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A man committed suicide at Disney’s Epcot theme park on Sept 12, 1992. Allan Ferris, who had recently broken up with his girlfriend, entered the park in search of her. When security guards refused to allow him to see her, he pulled out a sawed-off shotgun and shot three times. One security guard escaped, but two were captured. Ferris held the guards hostage in the Imagination Pavilion for about 10 minutes before he released them and walked out with his gun pointed at his own head. Moments later, he shot himself in the head. He was pronounced dead at Orlando Regional Medical Center.

A teenager was killed in a knife fight

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In 1981, 18-year-old Mel Yorba was fatally stabbed with a knife during a fight at Disneyland. His family sued the park for $60 million, saying that employees should have called for outside medical help during the assault. The jury did not award them the full amount; they received $600,000. Disney, obsessed with its public image, even in the face of death, sent the victim to a hospital not in an ambulance but in a Disneyland van with a park nurse.

An employee died after falling from the Skyway

One of the saddest deaths at Disney was that of part-time custodian Raymond Barlow, who was killed while cleaning the Fantasyland Skyway station on February 14, 1999. When staff turned on the ride while he was there, he tried to grab a passing seat in an attempt to save himself, but was struck by an oncoming Gondola. Tragically, he lost his grip and fell 40 feet, landing in a flower bed near the Dumbo ride. The Skyway ride was already scheduled to be closed before the accident occurred, and was permanently closed in November 1999.

A teenager was thrown from a bobsled

From 1955 to 1964, Disneyland was a safe amusement park. But in May of 1964, their record came to an end when a 15-year-old boy died while riding on the Matterhorn Bobsled. The teenager unbuckled his seatbelt just as the ride reached the top of a mountain. When the ride came rushing down, he stood up and lost his balance. He was thrown out of the car and landed on the track below. The accident broke his ribs, caused several internal injuries, and fractured his skull. The boy never regained consciousness; he died three days later.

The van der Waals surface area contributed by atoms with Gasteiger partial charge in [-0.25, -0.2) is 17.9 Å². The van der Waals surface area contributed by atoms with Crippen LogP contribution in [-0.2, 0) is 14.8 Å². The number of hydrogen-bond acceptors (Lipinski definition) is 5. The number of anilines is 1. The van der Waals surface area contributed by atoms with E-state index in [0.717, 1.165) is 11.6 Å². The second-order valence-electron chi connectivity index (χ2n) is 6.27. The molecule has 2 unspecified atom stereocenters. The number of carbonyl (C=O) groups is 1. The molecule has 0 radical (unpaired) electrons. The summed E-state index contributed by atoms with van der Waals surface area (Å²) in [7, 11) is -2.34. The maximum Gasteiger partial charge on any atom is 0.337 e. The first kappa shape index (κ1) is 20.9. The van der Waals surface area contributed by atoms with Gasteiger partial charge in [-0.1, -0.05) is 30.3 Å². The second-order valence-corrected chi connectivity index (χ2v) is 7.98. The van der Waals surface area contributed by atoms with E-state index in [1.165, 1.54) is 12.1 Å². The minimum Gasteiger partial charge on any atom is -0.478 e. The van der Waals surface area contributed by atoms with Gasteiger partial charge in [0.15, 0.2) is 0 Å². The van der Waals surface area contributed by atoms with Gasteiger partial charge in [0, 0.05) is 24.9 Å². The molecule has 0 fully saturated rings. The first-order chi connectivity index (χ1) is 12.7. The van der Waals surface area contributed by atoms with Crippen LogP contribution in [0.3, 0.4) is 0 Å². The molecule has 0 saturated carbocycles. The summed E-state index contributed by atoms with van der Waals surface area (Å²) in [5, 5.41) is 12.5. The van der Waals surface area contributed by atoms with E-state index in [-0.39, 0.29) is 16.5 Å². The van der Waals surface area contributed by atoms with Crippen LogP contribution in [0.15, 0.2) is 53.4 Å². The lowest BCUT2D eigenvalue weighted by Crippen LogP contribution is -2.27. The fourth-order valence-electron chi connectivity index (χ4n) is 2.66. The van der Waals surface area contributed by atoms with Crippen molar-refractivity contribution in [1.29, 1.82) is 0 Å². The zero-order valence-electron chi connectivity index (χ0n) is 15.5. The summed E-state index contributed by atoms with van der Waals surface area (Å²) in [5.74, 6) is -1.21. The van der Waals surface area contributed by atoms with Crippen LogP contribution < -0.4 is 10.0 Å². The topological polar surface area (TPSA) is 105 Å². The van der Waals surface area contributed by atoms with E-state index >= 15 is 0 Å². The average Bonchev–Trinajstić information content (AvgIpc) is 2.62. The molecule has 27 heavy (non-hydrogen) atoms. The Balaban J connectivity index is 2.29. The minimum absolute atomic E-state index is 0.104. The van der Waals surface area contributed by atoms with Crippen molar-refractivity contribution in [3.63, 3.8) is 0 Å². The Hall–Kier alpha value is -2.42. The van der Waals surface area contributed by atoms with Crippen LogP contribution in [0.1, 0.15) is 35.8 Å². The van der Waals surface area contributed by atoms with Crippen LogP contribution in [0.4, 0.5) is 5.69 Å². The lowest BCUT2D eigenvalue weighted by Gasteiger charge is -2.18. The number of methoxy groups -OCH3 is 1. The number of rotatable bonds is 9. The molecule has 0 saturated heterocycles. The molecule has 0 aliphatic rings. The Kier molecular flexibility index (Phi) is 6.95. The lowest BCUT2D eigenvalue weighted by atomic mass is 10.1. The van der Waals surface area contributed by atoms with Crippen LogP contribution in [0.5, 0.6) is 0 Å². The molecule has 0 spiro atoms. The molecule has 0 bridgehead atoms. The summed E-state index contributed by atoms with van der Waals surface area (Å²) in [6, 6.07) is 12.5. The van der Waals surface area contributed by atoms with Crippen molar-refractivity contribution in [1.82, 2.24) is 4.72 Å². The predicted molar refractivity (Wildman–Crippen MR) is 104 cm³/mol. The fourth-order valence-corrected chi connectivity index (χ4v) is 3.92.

A teenager was hit by a train

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Disneyland’s People Mover is a slow-moving attraction that gives riders a bird’s-eye view of the theme park. The ride’s maximum speed is 2 miles per hour, and though it is slow, the ride is not as harmless as it seems. On August 21st in 1967, 17-year-old Ricky Lee Yama decided to try to jump between two moving cars on the People Mover at Disneyland. He missed his mark and fell onto the tracks below where he was crushed under an oncoming train. The accident forced Disneyland to take apart the ride to remove Yama’s body.

A boy died in a parking lot shootout

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The second homicide in the park’s history occurred on March 7, 1987, when a 15-year-old boy was fatally shot after a shouting match escalated. The incident began as an early-morning shouting match between rival gang members; the fight escalated into a brawl that devolved into a shoot-out in the parking lot around 1AM. Two hours after the incident, Long Beach police arrested 13 Samoan youths as they drove along the San Diego Freeway in Long Beach. The shooter claimed that he thought the gun was a toy; however, that wasn’t enough to escape being convicted of second-degree murder.

A graduate drowned after a drunken celebration

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In 1983, a Grad Nite celebration at Disneyland turned tragic when Philip Straughan and his friend were walking through Frontierland. The two men hijacked a motorized rubber raft from an attended dock behind an “employees only” section of the park and sped down the Rivers of America. Their boat hit a rock, throwing Straughan into the water. Following a failed search for Straughan, his friend rushed off to find help. After an hour, park officials found his lifeless body in four feet of water. His blood alcohol content was .19, nearly twice the then-legal limit for adults.

A child was crushed by a tour bus

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Although a parking lot may seem like a safe place to walk, it is actually full of potential dangers. In 1985, 7-year-old Jennifer Reid was visiting the park with her uncle. Reid fell down whilst searching for their car, and was run over and crushed by a tour bus.

A toddler was eaten by an alligator

In 2016, a two-year-old boy from Nebraska was dragged into the water by an alligator at 9:15pm while playing on the shore of the Seven Seas Lagoon. In front of his parents’ eyes, he was pulled underwater and did not resurface again until the following afternoon when his body was found. In the aftermath of the attack, Disney added warning signs and rope barriers to waterways around its entire resort. References to alligators were also removed from The Jungle Cruise attraction and others, but these actions did little to thwart accusations of a cover-up.

A man jumped from the Disneyland Hotel

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In May 2008, a businessman jumped to his death from his 14th-floor balcony at the Disneyland Hotel’s Wonder Tower. He was later identified as John Newman, Jr., a dentist from Santa Cruz, California. Newman struggled with anxiety and depression, and was visiting Anaheim for a business convention. At least one cast member witnessed the jump.

A disabled woman died after sustaining an injury on a ride